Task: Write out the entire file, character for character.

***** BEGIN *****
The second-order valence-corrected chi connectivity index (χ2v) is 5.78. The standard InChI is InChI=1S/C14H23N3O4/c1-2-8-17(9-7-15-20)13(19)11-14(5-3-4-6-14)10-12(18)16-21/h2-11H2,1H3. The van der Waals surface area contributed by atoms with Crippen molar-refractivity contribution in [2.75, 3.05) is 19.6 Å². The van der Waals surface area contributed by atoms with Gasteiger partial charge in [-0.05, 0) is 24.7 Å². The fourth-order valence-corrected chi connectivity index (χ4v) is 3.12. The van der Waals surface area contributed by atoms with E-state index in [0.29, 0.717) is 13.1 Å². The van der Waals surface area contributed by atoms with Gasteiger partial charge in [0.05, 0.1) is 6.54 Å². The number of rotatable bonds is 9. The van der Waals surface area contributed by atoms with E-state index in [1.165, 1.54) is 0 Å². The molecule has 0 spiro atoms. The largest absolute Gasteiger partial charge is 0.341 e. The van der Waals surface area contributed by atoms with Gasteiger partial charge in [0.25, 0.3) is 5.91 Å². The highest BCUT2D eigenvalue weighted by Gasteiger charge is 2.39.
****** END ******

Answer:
The second-order valence-corrected chi connectivity index (χ2v) is 5.78. The standard InChI is InChI=1S/C14H23N3O4/c1-2-8-17(9-7-15-20)13(19)11-14(5-3-4-6-14)10-12(18)16-21/h2-11H2,1H3. The van der Waals surface area contributed by atoms with Crippen molar-refractivity contribution in [2.75, 3.05) is 19.6 Å². The van der Waals surface area contributed by atoms with Gasteiger partial charge in [-0.05, 0) is 24.7 Å². The fourth-order valence-corrected chi connectivity index (χ4v) is 3.12. The van der Waals surface area contributed by atoms with E-state index in [0.29, 0.717) is 13.1 Å². The van der Waals surface area contributed by atoms with Gasteiger partial charge in [0.05, 0.1) is 6.54 Å². The number of rotatable bonds is 9. The van der Waals surface area contributed by atoms with E-state index in [1.165, 1.54) is 0 Å². The molecule has 0 spiro atoms. The largest absolute Gasteiger partial charge is 0.341 e. The van der Waals surface area contributed by atoms with Gasteiger partial charge in [0.25, 0.3) is 5.91 Å². The highest BCUT2D eigenvalue weighted by Gasteiger charge is 2.39.